There was a time when proponents of air power were too blunt for their own good. British Air Marshall Hugh Trenchard complained that Billy Mitchell tried “to convert his opponents by killing them.” Gen. Curtis LeMay told a visitor to his Strategic Air Command headquarters that he didn’t care what U.S. plans were for nuclear war, because he had his own plan. Defense secretary Dick Cheney fired Air Force chief of staff Michael Dugan for “poor judgment” in talking too openly with reporters.
Those were the good old days. Today, the Air Force has become so politically correct that nobody can figure out what it’s saying. For instance, in 2005 Air Force leaders issued a revised mission statement, arguing that “our mission is our guiding compass, and it must be clearer than ever before.” The statement began, “The mission of the United States Air Force is to deliver sovereign options for the defense of the United States…” Sovereign options? Sounds like a mission statement for currency traders rather than war-fighters. Whatever happened to Global Reach, Global Power?
Muddled language constantly gets the Air Force in trouble. Last week, the service responded to a Government Accountability Office report on flaws in the award of a helicopter contract with a statement that said the Air Force “believes it can comply with the intent of the recommendations more narrowly.” As Leslie Wayne reported in the New York Times, an Air Force spokesperson was unable to clarify what the statement meant by “narrowly.” What it meant was that the service wants to address the sole issue GAO raised — cost calculation — rather than holding a whole new competition. So why didn’t the Air Force just say that?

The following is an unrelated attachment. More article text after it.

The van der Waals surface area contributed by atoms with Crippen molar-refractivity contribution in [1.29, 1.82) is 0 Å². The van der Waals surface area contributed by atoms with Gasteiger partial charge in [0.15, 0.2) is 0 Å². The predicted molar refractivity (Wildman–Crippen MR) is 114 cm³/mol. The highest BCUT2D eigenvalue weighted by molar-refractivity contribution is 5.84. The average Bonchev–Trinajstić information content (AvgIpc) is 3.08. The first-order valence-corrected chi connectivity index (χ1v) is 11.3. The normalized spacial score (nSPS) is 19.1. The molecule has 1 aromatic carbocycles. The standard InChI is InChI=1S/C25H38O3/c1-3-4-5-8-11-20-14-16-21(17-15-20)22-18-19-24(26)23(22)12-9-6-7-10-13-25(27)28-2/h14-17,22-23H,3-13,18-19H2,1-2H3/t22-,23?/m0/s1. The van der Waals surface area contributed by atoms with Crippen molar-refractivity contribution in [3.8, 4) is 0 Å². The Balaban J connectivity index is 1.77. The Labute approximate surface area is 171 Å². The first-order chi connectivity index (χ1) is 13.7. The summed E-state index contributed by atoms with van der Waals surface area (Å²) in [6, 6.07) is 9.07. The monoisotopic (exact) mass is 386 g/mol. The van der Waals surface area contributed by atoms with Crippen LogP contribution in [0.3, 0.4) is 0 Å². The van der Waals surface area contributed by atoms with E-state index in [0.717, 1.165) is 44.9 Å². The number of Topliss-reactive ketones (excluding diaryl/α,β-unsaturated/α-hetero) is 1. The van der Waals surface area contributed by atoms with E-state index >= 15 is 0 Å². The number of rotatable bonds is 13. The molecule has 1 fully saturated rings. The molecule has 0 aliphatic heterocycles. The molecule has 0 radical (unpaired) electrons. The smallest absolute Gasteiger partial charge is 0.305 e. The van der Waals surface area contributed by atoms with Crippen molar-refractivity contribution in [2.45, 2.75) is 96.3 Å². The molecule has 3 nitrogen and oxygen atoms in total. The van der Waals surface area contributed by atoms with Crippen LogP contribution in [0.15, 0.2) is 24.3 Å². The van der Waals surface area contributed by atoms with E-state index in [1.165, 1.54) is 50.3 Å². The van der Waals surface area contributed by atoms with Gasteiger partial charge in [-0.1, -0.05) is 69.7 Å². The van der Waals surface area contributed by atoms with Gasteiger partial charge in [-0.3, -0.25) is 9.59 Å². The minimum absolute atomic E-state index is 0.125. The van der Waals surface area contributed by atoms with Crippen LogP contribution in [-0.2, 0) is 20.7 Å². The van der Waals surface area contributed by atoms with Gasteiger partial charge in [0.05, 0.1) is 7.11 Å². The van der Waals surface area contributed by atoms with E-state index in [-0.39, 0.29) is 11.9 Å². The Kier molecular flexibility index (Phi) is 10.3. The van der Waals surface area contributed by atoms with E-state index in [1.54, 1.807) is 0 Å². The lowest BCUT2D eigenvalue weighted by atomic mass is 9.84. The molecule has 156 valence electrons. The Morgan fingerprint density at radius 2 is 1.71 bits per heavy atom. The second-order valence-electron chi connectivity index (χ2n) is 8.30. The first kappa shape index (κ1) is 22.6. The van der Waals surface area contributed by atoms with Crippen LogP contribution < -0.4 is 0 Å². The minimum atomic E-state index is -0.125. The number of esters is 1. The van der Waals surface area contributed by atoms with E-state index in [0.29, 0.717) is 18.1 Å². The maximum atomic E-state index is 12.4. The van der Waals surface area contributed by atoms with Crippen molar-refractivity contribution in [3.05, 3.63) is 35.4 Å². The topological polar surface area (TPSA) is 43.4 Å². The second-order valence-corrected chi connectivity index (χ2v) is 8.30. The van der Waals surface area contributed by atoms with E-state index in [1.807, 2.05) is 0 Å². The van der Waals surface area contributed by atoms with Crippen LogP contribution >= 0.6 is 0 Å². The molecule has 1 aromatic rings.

The week before, there was another snafu when a remark by Air Force chief of staff Michael Moseley was misinterpreted as signaling support for splitting the contract for future aerial-refueling tankers between two teams. The Air Force actually can’t afford to do that unless it gets a billion more dollars per year for the program. What Gen. Moseley meant was that the future refueling fleet would contain more than one type of aircraft, just as it does today. But by failing to correct a reporter’s mistake quickly, the service sowed confusion among legislators and investors.
And then there is the case of Boeing’s announcement on March 2 that it would have to start shutting down the production line for the C-17 cargo plane because the Air Force had indicated a need for only two more of the planes. You’d never guess from this bleak assessment that on the day it was made, the service was formulating plans to seek dozens more of the planes. For some reason, the Air Force thinks outsiders can read its mind without getting a formal expression of intent.
In fairness to the Air Force, its current chief of staff is more articulate than any of his recent predecessors, and much more committed to telling the air power story clearly in public. But sometimes it seems like he is fighting a service culture that prefers secrecy to securing adequate support for its mission. This is the missing piece in the explanation of why the Navy always seems to get what it wants out of the political system, while the Air Force seems to get nothing but trouble. It’s not that the Navy has a better story to tell, it’s just that it knows how to tell the story.
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